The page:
5 Biblical New Year's resolutions all Catholics should aspire to
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Each year people firmly believe that this will be the year - the year they lose weight, the year they make more of an impression at work, the year something is better than the previous. But how many of us make New Year's resolutions to follow Christ?
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LOS ANGELES, CA (Catholic Online) - New Year resolutions are popular near the beginning and end of each year, but very few people actually dedicate themselves to following their new proposals.
Though it is difficult to change habits or incorporate new ones, there are certain things all Catholics should aspire to each and every day of their lives.
Here are Catholic Online's top five resolutions every Catholic should make every single year:
Educate yourself (Swissnex).
5. Educate yourself
Proverbs 1:5 says, "Let the wise listen and learn yet more, and a person of discernment will acquire the art of guidance."
Educating yourself can mean you go back to school, delve deeper in The Holy Scriptures or simply doing a little research online to better understand what is happening around the world and why.
Understanding the world, even its horrors, can help you understand what you need to pray for, and for some it can open the door to a ministry you didn't even know you were meant to enter.
Learn to listen (CORBIS).
4. Learn to listen
Listening and patience go hand-in-hand. Learning to listen, rather than merely being present, can make a world of difference both to you and the person or people you are talking to.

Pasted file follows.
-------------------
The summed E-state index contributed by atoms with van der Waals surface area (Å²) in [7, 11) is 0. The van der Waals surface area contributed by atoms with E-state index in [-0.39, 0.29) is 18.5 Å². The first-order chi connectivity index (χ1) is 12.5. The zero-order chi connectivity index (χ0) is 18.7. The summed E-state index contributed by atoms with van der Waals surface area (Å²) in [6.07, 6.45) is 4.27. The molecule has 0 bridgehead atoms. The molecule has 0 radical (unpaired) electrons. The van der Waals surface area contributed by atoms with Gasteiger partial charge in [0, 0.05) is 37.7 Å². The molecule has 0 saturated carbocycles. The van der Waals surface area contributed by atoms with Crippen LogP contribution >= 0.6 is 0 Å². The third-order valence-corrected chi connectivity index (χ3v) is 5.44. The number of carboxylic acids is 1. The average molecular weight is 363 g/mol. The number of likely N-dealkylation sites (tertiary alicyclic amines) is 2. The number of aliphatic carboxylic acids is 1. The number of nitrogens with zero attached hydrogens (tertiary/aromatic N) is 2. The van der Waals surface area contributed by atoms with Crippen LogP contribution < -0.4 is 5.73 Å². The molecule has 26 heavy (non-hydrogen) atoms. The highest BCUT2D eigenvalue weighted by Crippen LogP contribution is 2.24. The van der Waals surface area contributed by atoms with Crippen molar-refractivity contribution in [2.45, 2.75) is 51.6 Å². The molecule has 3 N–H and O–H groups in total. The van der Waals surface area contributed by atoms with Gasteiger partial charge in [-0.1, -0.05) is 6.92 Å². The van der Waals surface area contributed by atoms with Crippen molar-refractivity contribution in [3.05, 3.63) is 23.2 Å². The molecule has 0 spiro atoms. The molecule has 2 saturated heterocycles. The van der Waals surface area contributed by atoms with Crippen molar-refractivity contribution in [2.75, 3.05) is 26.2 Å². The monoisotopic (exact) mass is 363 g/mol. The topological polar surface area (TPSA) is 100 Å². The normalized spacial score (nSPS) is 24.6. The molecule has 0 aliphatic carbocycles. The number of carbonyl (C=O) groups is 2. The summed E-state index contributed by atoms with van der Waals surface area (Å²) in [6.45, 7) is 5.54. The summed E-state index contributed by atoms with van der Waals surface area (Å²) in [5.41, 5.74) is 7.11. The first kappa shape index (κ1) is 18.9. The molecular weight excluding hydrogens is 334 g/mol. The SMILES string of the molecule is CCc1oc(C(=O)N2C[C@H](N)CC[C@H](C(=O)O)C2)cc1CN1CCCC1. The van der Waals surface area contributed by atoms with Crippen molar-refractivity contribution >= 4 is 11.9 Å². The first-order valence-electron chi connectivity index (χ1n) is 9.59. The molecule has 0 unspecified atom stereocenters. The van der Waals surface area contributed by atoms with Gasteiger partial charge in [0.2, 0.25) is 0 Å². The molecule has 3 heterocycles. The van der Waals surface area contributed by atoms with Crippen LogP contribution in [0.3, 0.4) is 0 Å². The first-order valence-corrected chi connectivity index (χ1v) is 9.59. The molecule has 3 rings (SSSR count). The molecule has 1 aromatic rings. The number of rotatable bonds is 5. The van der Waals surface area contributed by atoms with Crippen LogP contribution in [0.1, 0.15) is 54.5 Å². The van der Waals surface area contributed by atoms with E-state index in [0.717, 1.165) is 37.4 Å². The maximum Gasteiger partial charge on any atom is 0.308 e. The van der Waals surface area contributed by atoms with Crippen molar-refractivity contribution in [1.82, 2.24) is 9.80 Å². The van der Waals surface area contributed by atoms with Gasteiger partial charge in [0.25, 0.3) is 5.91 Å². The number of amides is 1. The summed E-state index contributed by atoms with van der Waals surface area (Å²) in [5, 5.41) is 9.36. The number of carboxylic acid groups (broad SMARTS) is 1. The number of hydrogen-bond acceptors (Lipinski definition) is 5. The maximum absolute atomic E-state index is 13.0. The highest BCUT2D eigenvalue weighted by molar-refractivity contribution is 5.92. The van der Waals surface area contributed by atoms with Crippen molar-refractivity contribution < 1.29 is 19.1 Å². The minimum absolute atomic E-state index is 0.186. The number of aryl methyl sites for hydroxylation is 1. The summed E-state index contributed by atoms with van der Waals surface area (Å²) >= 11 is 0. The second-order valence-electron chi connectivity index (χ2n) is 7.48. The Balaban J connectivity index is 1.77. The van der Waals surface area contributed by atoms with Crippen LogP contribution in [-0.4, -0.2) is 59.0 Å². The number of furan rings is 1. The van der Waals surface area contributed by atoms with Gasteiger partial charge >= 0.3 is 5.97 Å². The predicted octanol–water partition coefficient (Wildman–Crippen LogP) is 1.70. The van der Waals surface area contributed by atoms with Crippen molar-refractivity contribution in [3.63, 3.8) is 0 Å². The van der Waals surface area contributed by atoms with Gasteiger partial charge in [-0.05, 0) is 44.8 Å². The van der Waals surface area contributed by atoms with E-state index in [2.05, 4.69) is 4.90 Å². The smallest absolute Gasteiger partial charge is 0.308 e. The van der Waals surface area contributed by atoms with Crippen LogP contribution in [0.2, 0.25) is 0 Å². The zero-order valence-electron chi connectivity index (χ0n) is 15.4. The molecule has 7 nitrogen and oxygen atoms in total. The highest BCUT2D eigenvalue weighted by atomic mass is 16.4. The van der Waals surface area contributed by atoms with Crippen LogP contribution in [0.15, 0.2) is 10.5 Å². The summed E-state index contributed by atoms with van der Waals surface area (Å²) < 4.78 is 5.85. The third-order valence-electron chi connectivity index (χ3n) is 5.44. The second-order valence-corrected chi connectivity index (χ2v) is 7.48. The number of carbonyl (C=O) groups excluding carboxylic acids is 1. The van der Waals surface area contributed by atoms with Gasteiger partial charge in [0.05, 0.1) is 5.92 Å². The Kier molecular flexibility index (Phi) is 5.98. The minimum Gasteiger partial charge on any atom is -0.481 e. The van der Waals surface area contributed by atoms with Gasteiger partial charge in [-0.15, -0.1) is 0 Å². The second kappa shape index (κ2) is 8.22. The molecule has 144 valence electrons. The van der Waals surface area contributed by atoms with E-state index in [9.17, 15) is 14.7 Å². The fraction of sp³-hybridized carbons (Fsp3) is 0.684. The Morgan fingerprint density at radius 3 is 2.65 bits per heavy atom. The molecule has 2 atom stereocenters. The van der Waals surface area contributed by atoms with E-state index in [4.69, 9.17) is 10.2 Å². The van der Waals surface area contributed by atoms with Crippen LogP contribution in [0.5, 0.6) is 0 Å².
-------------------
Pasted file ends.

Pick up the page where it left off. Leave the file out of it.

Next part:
Note that the art of listening is not limited to the people around you. God speaks to us every day, but how many of us can say that we have the ears to listen? Listening to God can be difficult, particularly when you are in desperate need of answers.
James 1:19 helps us understand what listening means. "Remember this, my dear brothers: everyone should be quick to listen but slow to speak and slow to human anger..."
A good way to practice listening to God is to sit in a quiet place. Ask God to help you be more open to what He has to say, and ask for the patience to actively listen to those around you.
Bonus: Putting down electronics and looking people in the eye helps you become a better listener.
Be generous (hinaji).
3. Be generous
This is not limited to money! Remember, when we offer to help people pack for a move, practice for a speech, listen to their worries or feed the hungry, we are being generous and mirroring Christ's heart.
Think of 1 John 3:17, "If anyone is well-off in worldly possessions and sees his brother in need but closes his heart to him,Â how can the love of God be remaining in him?"
Read the Bible (BennyHinn).
2. Read the Bible
Recall Hebrews 4:12: "The word of God is something alive and active: it cuts more incisively than any two-edged sword: it can seek out the place where soul is divided from spirit, or joints from marrow; it can pass judgement on secret emotions and thoughts."
Understanding the Word of God is an important part of being Catholic. The Holy Scriptures are alive, meaning they can move in and through you and can bring power greater than that of a sword. The Scriptures are there so that we can learn from them and be held accountable, even for our "secret emotions and thoughts."
Remember to read your Bible, participate in Bible studies and know that as you read and understand, you can catch yourself before falling into sin. With awareness comes discernment.
Follow Jesus (YouTube).
1. Be more like Jesus
We are called to follow Christ's examples, all of which are clearly outlined in the Bible.
Remember John 8:12, where Jesus says, "...I am the light of the world; anyone who follows me will not be walking in the dark, but will have the light of life."
Note that the first three things mimic attributes Jesus Christ has. In knowing about things before we speak ill of them, learning to listen, being generous and by reading God's Word, we are not only improving our relationship with God, we are also improving our relationship with others.
This list was originally published January 1, 2016 on Catholic.org
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